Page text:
Piss off, chum – if you hadn’t done such a half-arsed job of drawing up a draft constitution for the EU we wouldn’t be in this mess.
Yep, the chap who headed up the Convention on the Future of Europe that produced the unweildy breezeblock of text that was categorically rejected by French and Dutch voters last year (for reasons which no one – no matter what they may claim – has any clue about thanks to the simple “yes / no” set-up) is still trying desperately to resuscitate his baby, despite it having dead and buried for a good six months (full text .pdf):
“the rejection of the constitutional treaty in France was an error which will have to be corrected”
No, mate – the constitution itself was an error which will have to be corrected.
The content of the rest of his talk, delivered at the London School of Economics on Tuesday evening, demonstrates precisely why he was exactly the wrong man for the job of creating a document designed to unite the continent behind a series of set ideals.
He mentions the six-monthly shift in presidency as a flaw in the current arrangement (which it is), but not thanks to practicalities – lack of a coherent policy agenda, inability to present one external face for dealings with the rest of the world, lack of a single spokesman to express the “EU view” on the rare occasions such a thing could be said to exist. Instead, the flaw in the current system is that it “is totally inadequate for building a strong political union of Europe” – when these days it’s arguable that a majority even in continental Europe do not want such a thing.
He then expands this assumption of what “the people of Europe” (his phrase) actually want into an insanely outdated teleology that could have been plucked straight from the mouth of one of the EU’s overly idealisitic post-war founders:
“The political Union of Europe is not a circle, periodically coming back to the same starting point. It is a trajectory, leading from a starting point to a final goal.
“This trajectory may take time, may face new obstacles, but it is a waste of time and energy to keep on reopening the initial debate.
“The ultimate goal of the political union is to give Europe the institutional framework which will enable it to carry out common policies at European level.”
We’ve already got common policies being carried out at the European level, old chum. But it is by no means certain that “the people of Europe” have any desire to increase the supranational decision-making process. Because – ignoring the differing opinions between different states – on the few occasions when they have been consulted the questions have been far to broad to draw any real conclusions from the answers.
And let’s not forget that I’m pro-EU.
He goes on to argue that
“It is no longer a matter of debating what we want to do, but of determining how to do it.”
But this is yet another nonsense. The world, as you may have noticed, has changed rather considerably since the 1950s foundation of the Union, and again since the 1980s heyday of negotiations for the current set-up. The Union itself has expanded to 25 members, a number of whom are still recovering from half a century of poverty and oppression. It’s no longer a rich boys’ club – yet the likes of Giscard d’Estaing would like to carry on as if nothing has changed.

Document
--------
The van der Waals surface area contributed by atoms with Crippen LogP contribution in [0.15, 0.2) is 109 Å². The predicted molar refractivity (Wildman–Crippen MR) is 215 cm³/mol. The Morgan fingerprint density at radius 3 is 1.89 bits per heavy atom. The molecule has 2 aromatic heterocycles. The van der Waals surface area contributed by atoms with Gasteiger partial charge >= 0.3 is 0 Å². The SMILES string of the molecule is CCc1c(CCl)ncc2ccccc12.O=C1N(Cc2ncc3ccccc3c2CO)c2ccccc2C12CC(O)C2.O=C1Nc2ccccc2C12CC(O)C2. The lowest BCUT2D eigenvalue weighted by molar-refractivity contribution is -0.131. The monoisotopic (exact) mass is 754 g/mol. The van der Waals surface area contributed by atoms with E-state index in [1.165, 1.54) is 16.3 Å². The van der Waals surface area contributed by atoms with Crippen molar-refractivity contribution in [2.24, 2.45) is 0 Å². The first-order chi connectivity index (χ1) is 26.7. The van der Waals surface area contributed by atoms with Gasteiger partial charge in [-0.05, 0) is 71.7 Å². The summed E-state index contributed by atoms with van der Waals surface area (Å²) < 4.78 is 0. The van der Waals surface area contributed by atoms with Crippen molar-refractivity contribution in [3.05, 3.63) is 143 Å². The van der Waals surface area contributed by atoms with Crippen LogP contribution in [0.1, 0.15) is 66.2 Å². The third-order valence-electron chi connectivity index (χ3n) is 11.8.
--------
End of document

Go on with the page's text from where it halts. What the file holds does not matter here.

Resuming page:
So dear Valery’s assertion that federalism is still the thrust is as idiotic as it is inflammatory. The insistence on a “one size fits all” approach to closer union is insane when looking at the vastly differing concerns of the member states. As it is, recent weeks have seen announcements of core members banding closer together through single energy markets (a logical evolution of the initial Coal and Steel Community); we already have the Eurozone; some member states have opt-outs from the Schengen Agreement.
Much as the thick kid at school shouldn’t hold back his brighter classmates, so his cleverer fellows shouldn’t force him to move onto the next text book before he is ready. If those who share Giscard d’Estaing’s vision of a future Europe are so keen, let them charge ahead and form broad, all-encompassing common policy zones. But if they keep trying to drag the more reluctant members along with them, no one will end up happy. Let us thickies stay in the remedial class practicing our addition while you lot skip off to practice long division in the top set – but don’t tease us for not understanding what you’re doing, because the dense ones are generally more likely to beat up the smug spods. It’ll all end in tears.
Giscard d’Estaing’s vision of a future happy, united, federal Europe is, as far as I’m concerned, a rather nice one. But it’s not even remotely likely for at least another couple of hundred years, so there’s no point in forcing it.
In the meantime, it is not the French and Dutch “No” votes nor British, Danish or Austrian euroscepticism, but the self-satisfied likes of Giscard d’Estaing, with their constant rhetoric of “I’m right, everyone else is wrong, and you’re all stupid for not listening to me and doing what I say”, that is the single biggest obstacle in the way of the EU’s advancement.
You want a federal superstate? Fine, you can dream. But it’s not going to happen in your lifetime or mine, so why not accept the facts and shut the hell up? All you’re doing in the meantime is stirring up shit and making it a lot harder to sell the realistic potential benefits the EU could offer if it were able to take a time out and re-think its current “one size fits all” strategy.
Next year will see the 50th anniversary of the signing of the Treaty of Rome. In half a century much has been achieved, but no matter what Giscard d’Estaing may say, the failures and confusions of the last couple of years would tend to suggest that it is precisely the initial debate which needs to be re-opened. The only thing that seems certain is that the EU is not agreed on its future heading.